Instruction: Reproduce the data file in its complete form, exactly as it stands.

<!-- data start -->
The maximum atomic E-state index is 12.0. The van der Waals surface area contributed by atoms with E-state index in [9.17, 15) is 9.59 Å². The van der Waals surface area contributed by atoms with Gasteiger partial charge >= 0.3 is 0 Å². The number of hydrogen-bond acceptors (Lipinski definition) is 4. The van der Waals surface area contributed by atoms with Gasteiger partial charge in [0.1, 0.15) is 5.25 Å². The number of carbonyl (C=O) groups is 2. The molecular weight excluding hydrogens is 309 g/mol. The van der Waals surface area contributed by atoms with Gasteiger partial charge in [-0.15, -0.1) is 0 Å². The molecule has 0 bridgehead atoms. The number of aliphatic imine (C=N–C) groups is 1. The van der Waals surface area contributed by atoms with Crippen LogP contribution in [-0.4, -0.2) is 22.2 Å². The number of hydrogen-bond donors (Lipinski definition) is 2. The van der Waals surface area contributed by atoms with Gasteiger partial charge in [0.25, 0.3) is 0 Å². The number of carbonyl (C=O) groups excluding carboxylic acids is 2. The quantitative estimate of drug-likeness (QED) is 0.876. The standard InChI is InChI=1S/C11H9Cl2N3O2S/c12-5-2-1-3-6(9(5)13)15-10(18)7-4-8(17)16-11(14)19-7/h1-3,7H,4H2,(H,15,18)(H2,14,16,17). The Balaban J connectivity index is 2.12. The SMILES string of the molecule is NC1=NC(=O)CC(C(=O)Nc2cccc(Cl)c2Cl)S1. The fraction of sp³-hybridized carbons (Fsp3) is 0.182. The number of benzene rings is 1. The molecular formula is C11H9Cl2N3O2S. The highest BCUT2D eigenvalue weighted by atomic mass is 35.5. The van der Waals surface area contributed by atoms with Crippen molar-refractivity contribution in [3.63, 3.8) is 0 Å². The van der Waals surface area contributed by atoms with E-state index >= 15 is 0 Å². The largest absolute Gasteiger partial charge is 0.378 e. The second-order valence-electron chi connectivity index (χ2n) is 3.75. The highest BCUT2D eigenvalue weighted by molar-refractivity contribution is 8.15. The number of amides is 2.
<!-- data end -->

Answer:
The maximum atomic E-state index is 12.0. The van der Waals surface area contributed by atoms with E-state index in [9.17, 15) is 9.59 Å². The van der Waals surface area contributed by atoms with Gasteiger partial charge >= 0.3 is 0 Å². The number of hydrogen-bond acceptors (Lipinski definition) is 4. The van der Waals surface area contributed by atoms with Gasteiger partial charge in [0.1, 0.15) is 5.25 Å². The number of carbonyl (C=O) groups is 2. The molecular weight excluding hydrogens is 309 g/mol. The van der Waals surface area contributed by atoms with Gasteiger partial charge in [-0.15, -0.1) is 0 Å². The molecule has 0 bridgehead atoms. The number of aliphatic imine (C=N–C) groups is 1. The van der Waals surface area contributed by atoms with Crippen LogP contribution in [-0.4, -0.2) is 22.2 Å². The number of hydrogen-bond donors (Lipinski definition) is 2. The van der Waals surface area contributed by atoms with Gasteiger partial charge in [0.25, 0.3) is 0 Å². The number of carbonyl (C=O) groups excluding carboxylic acids is 2. The quantitative estimate of drug-likeness (QED) is 0.876. The standard InChI is InChI=1S/C11H9Cl2N3O2S/c12-5-2-1-3-6(9(5)13)15-10(18)7-4-8(17)16-11(14)19-7/h1-3,7H,4H2,(H,15,18)(H2,14,16,17). The Balaban J connectivity index is 2.12. The SMILES string of the molecule is NC1=NC(=O)CC(C(=O)Nc2cccc(Cl)c2Cl)S1. The fraction of sp³-hybridized carbons (Fsp3) is 0.182. The number of benzene rings is 1. The molecular formula is C11H9Cl2N3O2S. The highest BCUT2D eigenvalue weighted by atomic mass is 35.5. The van der Waals surface area contributed by atoms with Crippen molar-refractivity contribution in [3.63, 3.8) is 0 Å². The van der Waals surface area contributed by atoms with E-state index >= 15 is 0 Å². The largest absolute Gasteiger partial charge is 0.378 e. The second-order valence-electron chi connectivity index (χ2n) is 3.75. The highest BCUT2D eigenvalue weighted by molar-refractivity contribution is 8.15. The number of amides is 2.